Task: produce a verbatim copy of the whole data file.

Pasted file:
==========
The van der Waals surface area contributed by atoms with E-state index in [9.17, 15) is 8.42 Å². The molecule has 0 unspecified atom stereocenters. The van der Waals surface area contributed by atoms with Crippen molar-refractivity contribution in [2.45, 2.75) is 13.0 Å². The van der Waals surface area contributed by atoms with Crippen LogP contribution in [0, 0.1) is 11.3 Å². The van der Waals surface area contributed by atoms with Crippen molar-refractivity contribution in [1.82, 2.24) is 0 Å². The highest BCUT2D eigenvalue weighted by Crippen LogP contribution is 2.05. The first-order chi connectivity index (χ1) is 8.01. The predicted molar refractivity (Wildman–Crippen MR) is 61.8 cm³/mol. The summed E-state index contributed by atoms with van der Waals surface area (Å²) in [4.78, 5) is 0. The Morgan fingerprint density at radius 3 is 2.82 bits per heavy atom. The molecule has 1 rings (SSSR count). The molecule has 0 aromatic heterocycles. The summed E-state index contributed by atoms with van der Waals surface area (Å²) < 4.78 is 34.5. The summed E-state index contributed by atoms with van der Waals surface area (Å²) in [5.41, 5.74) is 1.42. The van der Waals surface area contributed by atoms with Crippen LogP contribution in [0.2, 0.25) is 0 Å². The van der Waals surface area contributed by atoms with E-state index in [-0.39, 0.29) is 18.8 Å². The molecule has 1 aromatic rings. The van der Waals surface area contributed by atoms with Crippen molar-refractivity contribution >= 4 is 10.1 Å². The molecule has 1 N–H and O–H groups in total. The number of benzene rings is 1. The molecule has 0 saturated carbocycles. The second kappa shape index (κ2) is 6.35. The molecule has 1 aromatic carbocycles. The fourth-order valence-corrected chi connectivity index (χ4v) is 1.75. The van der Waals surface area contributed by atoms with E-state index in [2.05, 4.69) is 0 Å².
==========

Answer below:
The van der Waals surface area contributed by atoms with E-state index in [9.17, 15) is 8.42 Å². The molecule has 0 unspecified atom stereocenters. The van der Waals surface area contributed by atoms with Crippen molar-refractivity contribution in [2.45, 2.75) is 13.0 Å². The van der Waals surface area contributed by atoms with Crippen LogP contribution in [0, 0.1) is 11.3 Å². The van der Waals surface area contributed by atoms with Crippen molar-refractivity contribution in [1.82, 2.24) is 0 Å². The highest BCUT2D eigenvalue weighted by Crippen LogP contribution is 2.05. The first-order chi connectivity index (χ1) is 8.01. The predicted molar refractivity (Wildman–Crippen MR) is 61.8 cm³/mol. The summed E-state index contributed by atoms with van der Waals surface area (Å²) in [4.78, 5) is 0. The Morgan fingerprint density at radius 3 is 2.82 bits per heavy atom. The molecule has 1 rings (SSSR count). The molecule has 0 aromatic heterocycles. The summed E-state index contributed by atoms with van der Waals surface area (Å²) < 4.78 is 34.5. The summed E-state index contributed by atoms with van der Waals surface area (Å²) in [5.41, 5.74) is 1.42. The van der Waals surface area contributed by atoms with Crippen LogP contribution in [0.2, 0.25) is 0 Å². The van der Waals surface area contributed by atoms with E-state index in [-0.39, 0.29) is 18.8 Å². The molecule has 1 aromatic rings. The van der Waals surface area contributed by atoms with Crippen molar-refractivity contribution >= 4 is 10.1 Å². The molecule has 1 N–H and O–H groups in total. The number of benzene rings is 1. The molecule has 0 saturated carbocycles. The second kappa shape index (κ2) is 6.35. The molecule has 1 aromatic carbocycles. The fourth-order valence-corrected chi connectivity index (χ4v) is 1.75. The van der Waals surface area contributed by atoms with E-state index in [2.05, 4.69) is 0 Å².